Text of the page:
Outcomes of a telemonitoring-based program (telEPOC) in frequently hospitalized COPD patients
Authors Esteban C, Moraza J, Iriberri M, Aguirre U, Goiria B, Quintana JM, Aburto M, Capelastegui A
Received 20 June 2016
Accepted for publication 20 September 2016
Published 24 November 2016 Volume 2016:11(1) Pages 2919—2930
Checked for plagiarism Yes
Review by Single-blind
Peer reviewers approved by Dr Amy Norman
Peer reviewer comments 4
Editor who approved publication: Dr Richard Russell
Cristóbal Esteban,1,2 Javier Moraza,1 Milagros Iriberri,3 Urko Aguirre,2,4 Begoña Goiria,5 José M Quintana,2,4 Myriam Aburto,1 Alberto Capelastegui1
1Pneumology Department, Galdakao-Usansolo Hospital, Galdakao, 2Red de Investigación en Servicios Sanitarios y Enfermedades Crónicas (REDISSEC), Bilbao, 3Pneumology Department, Cruces Hospital, Barakaldo, 4Research Unit, Galdakao-Usansolo Hospital, Galdakao, 5Primary Care Unit, Barrualde Integrated Healthcare Organisation (OSI-Barrualde), Spain
Background: The increasing prevalence of chronic diseases requires changes in health care delivery. In COPD, telemedicine appears to be a useful tool. Our objective was to evaluate the efficacy (in improving health care-resource use and clinical outcomes) of a telemonitoring-based program (telEPOC) in COPD patients with frequent hospitalizations.
Materials and methods: We conducted a nonrandomized observational study in an intervention cohort of 119 patients (Galdakao-Usansolo Hospital) and a control cohort of 78 patients (Cruces Hospital), followed up for 2 years (ClinicalTrials.gov identifier: NCT02528370). The inclusion criteria were two or more hospital admissions in the previous year or three or more admissions in the previous 2 years. The intervention group received telemonitoring plus education and controls usual care.
Results: Most participants were men (13% women), and the sample had a mean age of 70 years, forced expiratory volume in 1 second of 45%, Charlson comorbidity index score of 3.5, and BODE (body mass index, airflow obstruction, dyspnea, and exercise capacity) index score of 4.1. In multivariate analysis, the intervention was independently related to lower rates of hospital admission (odds ratio [OR] 0.38, 95% confidence interval [CI] 0.27–0.54; P<0.0001), emergency department attendance (OR 0.56, 95% CI 0.35–0.92; P<0.02), and 30-day readmission (OR 0.46, 95% CI 0.29–0.74; P<0.001), as well as cumulative length of stay (OR 0.58, 95% CI 0.46–0.73; P<0.0001). The intervention was independently related to changes in several clinical variables during the 2-year follow-up.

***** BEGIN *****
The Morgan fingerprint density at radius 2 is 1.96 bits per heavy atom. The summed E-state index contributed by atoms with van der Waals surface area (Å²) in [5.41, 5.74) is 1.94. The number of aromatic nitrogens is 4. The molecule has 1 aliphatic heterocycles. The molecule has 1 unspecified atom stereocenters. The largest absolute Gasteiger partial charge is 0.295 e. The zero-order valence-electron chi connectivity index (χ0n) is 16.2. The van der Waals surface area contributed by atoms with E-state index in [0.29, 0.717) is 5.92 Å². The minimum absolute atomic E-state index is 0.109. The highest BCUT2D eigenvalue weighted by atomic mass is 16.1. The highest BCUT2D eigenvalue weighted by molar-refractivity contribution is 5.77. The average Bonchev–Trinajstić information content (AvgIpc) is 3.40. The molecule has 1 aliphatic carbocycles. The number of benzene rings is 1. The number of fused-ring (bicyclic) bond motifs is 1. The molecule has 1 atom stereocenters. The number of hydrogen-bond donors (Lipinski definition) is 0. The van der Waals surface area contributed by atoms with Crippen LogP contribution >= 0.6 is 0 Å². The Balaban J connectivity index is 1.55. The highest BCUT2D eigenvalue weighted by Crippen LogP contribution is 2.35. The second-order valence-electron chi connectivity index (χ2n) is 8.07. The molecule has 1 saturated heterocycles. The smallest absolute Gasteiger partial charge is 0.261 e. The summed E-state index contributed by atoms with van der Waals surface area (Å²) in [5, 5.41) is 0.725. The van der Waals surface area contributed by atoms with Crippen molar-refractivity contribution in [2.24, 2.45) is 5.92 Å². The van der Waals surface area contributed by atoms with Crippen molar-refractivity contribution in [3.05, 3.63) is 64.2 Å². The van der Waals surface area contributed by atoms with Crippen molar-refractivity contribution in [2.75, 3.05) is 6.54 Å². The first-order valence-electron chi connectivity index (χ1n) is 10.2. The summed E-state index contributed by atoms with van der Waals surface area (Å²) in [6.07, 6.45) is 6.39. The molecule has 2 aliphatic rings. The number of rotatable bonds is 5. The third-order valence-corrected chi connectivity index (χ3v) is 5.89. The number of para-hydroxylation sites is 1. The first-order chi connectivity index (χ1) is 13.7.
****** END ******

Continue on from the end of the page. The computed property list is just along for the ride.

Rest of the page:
Conclusion: An intervention including telemonitoring and education was able to reduce the health care-resource use and stabilize the clinical condition of frequently admitted COPD patients.
Keywords: COPD, hospitalizations, telemonitoring program
Traditional health care services are being overwhelmed by the impact of population aging, the increasing prevalence of chronic diseases in the population, and the demand for high-quality care in a patient-centered health system. COPD is a leading cause of morbidity and mortality worldwide, with two important points of impact: the use of health care resources that the disease implies, and the effect of the disease on the individual patient. Hospitalization has long been recognized as the main source of costs in this disease.1 At the same time, COPD exacerbation (eCOPD), especially episodes requiring hospitalization, has potentially severe consequences for the patient, such as loss of pulmonary function2 and quality of life3 and an increase in mortality risk.4